The Parameters of Our Cage
Alec Soth and a Minnesota prisoner exchange ideas on art, life and justice in a new book
In January 2020, Alec Soth received a letter from the Minnesota Correctional Facility in Rush City. The letter came from Christopher Fausto Cabrera, an inmate at the prison, and self-taught writer and artist. A nine-month long correspondence between the two followed suit, which forms a new book titled The Parameters of Our Cage, released by MACK.
Continuing through the events of the summer, from antiracist uprisings to the impacts of Covid-19, the letters traverse feelings of rage and loneliness, as well as optimism. Over the course of their dialogue, the two artists contemplate the fallacy of justice in America, discuss creativity as a means of escape, and speculate on the eight photographs that each artist would bring with them to a desert island — one of which, depicting Cabrera’s family, was recreated by Soth in real life.
Soth has been collecting vernacular photography, including in the form of family photo albums, for a number of years. Below, we share a letter from the book, by Cabrera, in which he reacts to a prompt by Soth, and contemplates family photographs — of strangers — from this collection.
Copies of The Parameters of Our Cage are available on the Magnum Shop here.
April 25, 2020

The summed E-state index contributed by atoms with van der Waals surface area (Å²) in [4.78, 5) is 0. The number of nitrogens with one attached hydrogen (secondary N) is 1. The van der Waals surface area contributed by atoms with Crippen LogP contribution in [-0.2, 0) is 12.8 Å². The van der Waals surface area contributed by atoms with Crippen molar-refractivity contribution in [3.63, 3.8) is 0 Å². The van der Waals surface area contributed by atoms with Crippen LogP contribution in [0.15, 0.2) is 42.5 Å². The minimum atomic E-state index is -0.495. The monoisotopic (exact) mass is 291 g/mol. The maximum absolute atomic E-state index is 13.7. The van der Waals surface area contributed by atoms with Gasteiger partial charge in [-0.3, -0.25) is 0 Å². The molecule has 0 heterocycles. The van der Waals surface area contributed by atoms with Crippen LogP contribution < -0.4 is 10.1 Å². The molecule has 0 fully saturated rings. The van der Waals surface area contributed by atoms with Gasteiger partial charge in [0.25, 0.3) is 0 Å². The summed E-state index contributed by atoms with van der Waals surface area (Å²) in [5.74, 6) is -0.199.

So I came up with a creative exercise. My idea is to send you some snapshots I found. I’d like you to choose one or more and write about them individually. Think of the photograph as a diving board and then jump into a pool of thoughts.
Thanks, my friend…
May 5, 2020
Happy May to you my friend! I hope you are surrounded by love & creative verve.
One of the pictures you sent got denied because of “gang signs”? I appealed the decision, although I’m not confident in any oversight. They’ve denied babies holding their hands at odd angles as gang signs. Even if it is a “gang sign”, who cares!? How is that a threat to security?
My initial response to these found snapshots was to breeze through and disregard them as belonging to others. It wasn’t noble, like out of respect for their privacy. Rather like an absence of desire to see anyone outside of my own sphere. What’s the value of personal photos unless you know the people within them? – I thought initially.
My aunt Kathy was just telling me about how she was sifting through her cardboard box of old photos and found some of me as a child. This prompted a few memories, but without seeing the specific photos I felt a bit dissociated to this inheritance coming from a box I had yet to sort. If I were to pick up a handful of photos from my family’s box, each one would be electrified by bias, saturated in complicated emotion. It made me think about what you said about your aversion to taking personal pictures and the value of the distance between you and your subjects.